What We Do
The Center for Engineering in Medicine provides over $1 million per year in seed funding to support the formation of new collaborations and launch promising new projects at the engineering-medicine interface.
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One of the biggest challenges in building new Engineering-in-Medicine collaborations is finding the right partners. A major role of the Center for Engineering in Medicine is helping faculty find those partners. If you have an idea and would like help finding a partner, please contact us at ENGINEERING-IN-MEDICINE@VIRGINIA.EDU and we will help you connect!
Hallway conversations, popping into a neighbor’s office with a crazy idea, brainstorming over lunch – these are the moments ideas are born. Thus, the fact that SEAS and SOM sit on the same campus, just minutes apart, should give UVA a major advantage in promoting engineering-medicine collaborations. But data suggest that even a few minutes is too much: Robert Kraut’s classic studies at Bell Labs showed that researchers with offices on the same hallway were 30 times more likely to collaborate than researchers with offices on different floors, or in different buildings.
The Center for Engineering in Medicine is therefore pioneering a fundamentally new way to take advantage of the physical proximity of SEAS and SOM:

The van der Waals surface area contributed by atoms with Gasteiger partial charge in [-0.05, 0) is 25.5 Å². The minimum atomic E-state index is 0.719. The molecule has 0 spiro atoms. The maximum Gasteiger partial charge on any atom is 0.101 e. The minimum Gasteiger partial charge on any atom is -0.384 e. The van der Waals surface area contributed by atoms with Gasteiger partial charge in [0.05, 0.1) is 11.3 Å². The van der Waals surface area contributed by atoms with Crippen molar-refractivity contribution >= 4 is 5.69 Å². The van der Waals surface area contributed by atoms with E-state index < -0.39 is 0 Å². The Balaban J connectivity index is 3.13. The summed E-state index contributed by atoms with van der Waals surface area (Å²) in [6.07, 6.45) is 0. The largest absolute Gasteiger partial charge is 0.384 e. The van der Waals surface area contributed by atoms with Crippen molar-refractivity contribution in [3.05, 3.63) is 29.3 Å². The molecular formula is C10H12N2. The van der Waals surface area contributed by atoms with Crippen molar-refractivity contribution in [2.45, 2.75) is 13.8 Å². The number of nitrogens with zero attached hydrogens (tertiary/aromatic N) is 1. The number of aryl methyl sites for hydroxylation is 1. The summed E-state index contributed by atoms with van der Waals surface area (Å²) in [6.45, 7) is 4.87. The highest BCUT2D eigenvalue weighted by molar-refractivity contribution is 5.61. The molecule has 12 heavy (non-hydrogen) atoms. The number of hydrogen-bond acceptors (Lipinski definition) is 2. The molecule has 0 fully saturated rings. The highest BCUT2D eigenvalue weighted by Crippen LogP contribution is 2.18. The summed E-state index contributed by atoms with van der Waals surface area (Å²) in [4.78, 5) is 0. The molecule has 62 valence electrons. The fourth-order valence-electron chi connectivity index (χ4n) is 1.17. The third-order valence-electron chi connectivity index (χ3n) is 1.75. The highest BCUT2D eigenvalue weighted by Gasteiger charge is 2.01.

- We recruit, train, and physically embed engineering students and postdoctoral researchers into the clinical environment to work side-by-side with physicians, and medical/nursing students and fellows into engineering laboratories to work-side-by-side with engineers.
- To prepare and support embedded personnel, we are building on unique UVA resources such as the SCRIBE PROGRAM, which trains undergraduate students with no prior medical experience to work side-by-side with physicians.
Many successful EIM innovators tell remarkably similar stories about their early experiences: learning to communicate with colleagues from another field, meeting with multiple potential partners before finding the right one, struggling to find funding to support their initial work; their success was often won through years of persistence and effort. One of the under-appreciated challenges of fostering innovation at the Engineering-Medicine interface is that each new EIM collaboration faces these same potential barriers, because faculty new to EIM cannot draw on their own prior experience. The Center for Engineering in Medicine aims to transform the valuable individual expertise of EIM pioneers at UVA into collective, institutional knowledge that informs every new project launched through the Center for Engineering in Medicine. To do this, we have recruited experienced EIM MENTORS to teach courses and workshops for EIM participants, individually mentor EIM Faculty, and help the Center identify and connect individuals with exciting new project ideas to appropriate partners across Grounds.